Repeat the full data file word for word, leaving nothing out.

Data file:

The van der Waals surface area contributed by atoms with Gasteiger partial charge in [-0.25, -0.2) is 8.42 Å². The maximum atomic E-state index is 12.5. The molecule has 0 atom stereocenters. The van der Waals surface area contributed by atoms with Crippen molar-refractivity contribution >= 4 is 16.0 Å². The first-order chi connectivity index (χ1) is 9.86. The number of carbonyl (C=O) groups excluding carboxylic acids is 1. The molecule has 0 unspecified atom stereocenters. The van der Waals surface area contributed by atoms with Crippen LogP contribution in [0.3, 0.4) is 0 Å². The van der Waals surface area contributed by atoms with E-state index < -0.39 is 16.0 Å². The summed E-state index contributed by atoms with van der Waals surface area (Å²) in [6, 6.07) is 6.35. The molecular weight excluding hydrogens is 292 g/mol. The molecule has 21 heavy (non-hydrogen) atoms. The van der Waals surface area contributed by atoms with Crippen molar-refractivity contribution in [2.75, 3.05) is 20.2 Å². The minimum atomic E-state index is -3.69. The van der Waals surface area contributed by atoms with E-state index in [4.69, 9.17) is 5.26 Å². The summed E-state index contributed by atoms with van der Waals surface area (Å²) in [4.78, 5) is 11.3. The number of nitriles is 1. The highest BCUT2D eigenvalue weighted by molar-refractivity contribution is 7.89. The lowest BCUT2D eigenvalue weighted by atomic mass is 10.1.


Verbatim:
The van der Waals surface area contributed by atoms with Gasteiger partial charge in [-0.25, -0.2) is 8.42 Å². The maximum atomic E-state index is 12.5. The molecule has 0 atom stereocenters. The van der Waals surface area contributed by atoms with Crippen molar-refractivity contribution >= 4 is 16.0 Å². The first-order chi connectivity index (χ1) is 9.86. The number of carbonyl (C=O) groups excluding carboxylic acids is 1. The molecule has 0 unspecified atom stereocenters. The van der Waals surface area contributed by atoms with Crippen LogP contribution in [0.3, 0.4) is 0 Å². The van der Waals surface area contributed by atoms with E-state index < -0.39 is 16.0 Å². The summed E-state index contributed by atoms with van der Waals surface area (Å²) in [6, 6.07) is 6.35. The molecular weight excluding hydrogens is 292 g/mol. The molecule has 21 heavy (non-hydrogen) atoms. The van der Waals surface area contributed by atoms with Crippen molar-refractivity contribution in [2.75, 3.05) is 20.2 Å². The minimum atomic E-state index is -3.69. The van der Waals surface area contributed by atoms with E-state index in [4.69, 9.17) is 5.26 Å². The summed E-state index contributed by atoms with van der Waals surface area (Å²) in [4.78, 5) is 11.3. The number of nitriles is 1. The highest BCUT2D eigenvalue weighted by molar-refractivity contribution is 7.89. The lowest BCUT2D eigenvalue weighted by atomic mass is 10.1.